It’s Not Just Javelins
The United States is providing a wide variety of other systems, such as small arms, tracking radars, and armored trucks (High Mobility Multipurpose Wheeled Vehicle). However, the numbers being provided are relatively small compared to likely inventories. For example, the United States has sent the Ukrainians 50 million rounds of ammunition. That sounds like a lot, but total U.S. ammunition production for military and civilian purposes is 8.7 billion per year. Deliveries to Ukraine comprise less than 1 percent of that.
One system for which inventories and replenishment rates are limited is the Stinger anti-aircraft missile. According to the White House fact sheet, the United States has provided 2,000 Stingers to Ukrainian. The United States has not purchased any since 2003. At that time, the total production was stated as 11,600 missiles (from the FY 2000 budget documents). With testing and training losses of 1 percent a year, the remaining inventory would be about 8,000. So, the United States has sent about a quarter of its inventory to Ukraine.
In 2003, the last time the United States procured Stingers, production rates were stated as 275 with standard shifts (called “1-8-5”) and 720 at maximum production rate. Production lead time was 24 months. That means it will take at least five years to replace the inventory drawdown (two years for lead time and three years for production).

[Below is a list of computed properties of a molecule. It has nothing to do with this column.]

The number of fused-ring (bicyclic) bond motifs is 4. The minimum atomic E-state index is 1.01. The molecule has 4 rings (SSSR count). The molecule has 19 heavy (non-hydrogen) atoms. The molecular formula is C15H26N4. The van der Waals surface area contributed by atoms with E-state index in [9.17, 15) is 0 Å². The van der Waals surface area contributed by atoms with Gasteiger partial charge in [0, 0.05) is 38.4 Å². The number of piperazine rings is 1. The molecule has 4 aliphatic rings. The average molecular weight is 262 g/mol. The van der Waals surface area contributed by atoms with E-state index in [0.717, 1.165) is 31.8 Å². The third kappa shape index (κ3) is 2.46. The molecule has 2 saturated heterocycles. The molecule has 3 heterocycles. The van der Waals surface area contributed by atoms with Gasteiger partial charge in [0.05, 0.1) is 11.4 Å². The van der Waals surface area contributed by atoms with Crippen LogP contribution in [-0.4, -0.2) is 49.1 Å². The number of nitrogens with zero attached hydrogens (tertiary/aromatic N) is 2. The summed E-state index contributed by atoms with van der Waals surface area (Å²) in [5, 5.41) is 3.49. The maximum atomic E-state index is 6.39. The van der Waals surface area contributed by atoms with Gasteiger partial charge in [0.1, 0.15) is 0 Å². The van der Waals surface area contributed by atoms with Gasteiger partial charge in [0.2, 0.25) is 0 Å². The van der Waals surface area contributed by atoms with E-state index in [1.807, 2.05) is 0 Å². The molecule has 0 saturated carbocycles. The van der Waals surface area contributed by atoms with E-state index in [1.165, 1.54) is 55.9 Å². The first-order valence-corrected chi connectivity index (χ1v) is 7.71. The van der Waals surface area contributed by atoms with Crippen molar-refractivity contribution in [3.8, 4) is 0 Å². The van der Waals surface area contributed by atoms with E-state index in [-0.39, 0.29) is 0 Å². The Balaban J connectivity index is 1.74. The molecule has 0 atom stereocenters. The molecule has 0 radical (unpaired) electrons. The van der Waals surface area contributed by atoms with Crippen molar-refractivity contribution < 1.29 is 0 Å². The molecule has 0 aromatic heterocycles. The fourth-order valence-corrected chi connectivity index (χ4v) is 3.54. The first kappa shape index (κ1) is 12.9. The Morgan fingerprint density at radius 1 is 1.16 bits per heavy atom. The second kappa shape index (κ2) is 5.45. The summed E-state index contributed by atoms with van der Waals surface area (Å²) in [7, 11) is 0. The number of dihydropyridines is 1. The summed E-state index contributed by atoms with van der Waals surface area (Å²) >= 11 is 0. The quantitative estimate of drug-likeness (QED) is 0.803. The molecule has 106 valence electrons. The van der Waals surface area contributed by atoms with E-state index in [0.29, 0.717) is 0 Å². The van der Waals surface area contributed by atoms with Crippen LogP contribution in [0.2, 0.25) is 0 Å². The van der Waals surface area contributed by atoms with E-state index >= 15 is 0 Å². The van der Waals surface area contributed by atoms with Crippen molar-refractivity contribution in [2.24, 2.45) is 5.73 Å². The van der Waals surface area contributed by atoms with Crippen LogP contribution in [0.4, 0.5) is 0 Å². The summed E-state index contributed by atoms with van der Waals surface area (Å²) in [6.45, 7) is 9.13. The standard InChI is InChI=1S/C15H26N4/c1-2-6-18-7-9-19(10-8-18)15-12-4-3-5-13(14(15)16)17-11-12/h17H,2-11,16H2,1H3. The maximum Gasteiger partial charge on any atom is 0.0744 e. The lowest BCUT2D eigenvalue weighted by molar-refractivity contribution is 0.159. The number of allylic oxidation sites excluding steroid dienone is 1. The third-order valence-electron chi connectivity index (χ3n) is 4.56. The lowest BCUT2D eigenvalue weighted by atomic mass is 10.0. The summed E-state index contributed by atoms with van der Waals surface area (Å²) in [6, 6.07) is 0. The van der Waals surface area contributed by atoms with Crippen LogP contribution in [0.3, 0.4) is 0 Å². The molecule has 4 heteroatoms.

The problem is that the production line is apparently kept alive only by a small number of foreign sales, so it may take longer than 24 months to ramp up. Further, the Department of Defense (DOD) has been thinking about the next generation of short-range air defense systems and may not want to buy more of what it considers an outmoded technology. So, there may be an extended period of risk when the inventory is low, but a replacement is not in the pipeline.
How Many Targets Are There for All Those Anti-tank Weapons?
According to the International Institute for Strategic Studies (IISS) The Military Balance, the Russians have 2,800 tanks and 13,000 other armored vehicles (reconnaissance and infantry fighting vehicles) in units with another 10,000 tanks and 8,500 armored vehicles in storage. Open-source intelligence indicates that the Russians have lost about 1,300 armored vehicles. The bottom line is that the Russians are not going to run out of armored vehicles anytime soon.
What the Russians may run out of are trained crews and morale if the Ukrainians chew up enough armor. The Russians have lost about 40,000 troops, a quarter of their initial combat force, with especially high casualties in their elite units. Reinforcements and replacements can restore some of the numbers, but skills are deteriorating and morale, never high, seems to be declining. So, it is a race. Will Russian combat losses produce a battlefield stalemate before Ukraine runs out of its most effective anti-tank weapons?
Mark F. Cancian is a senior adviser with the International Security Program at the Center for Strategic and International Studies in Washington, D.C.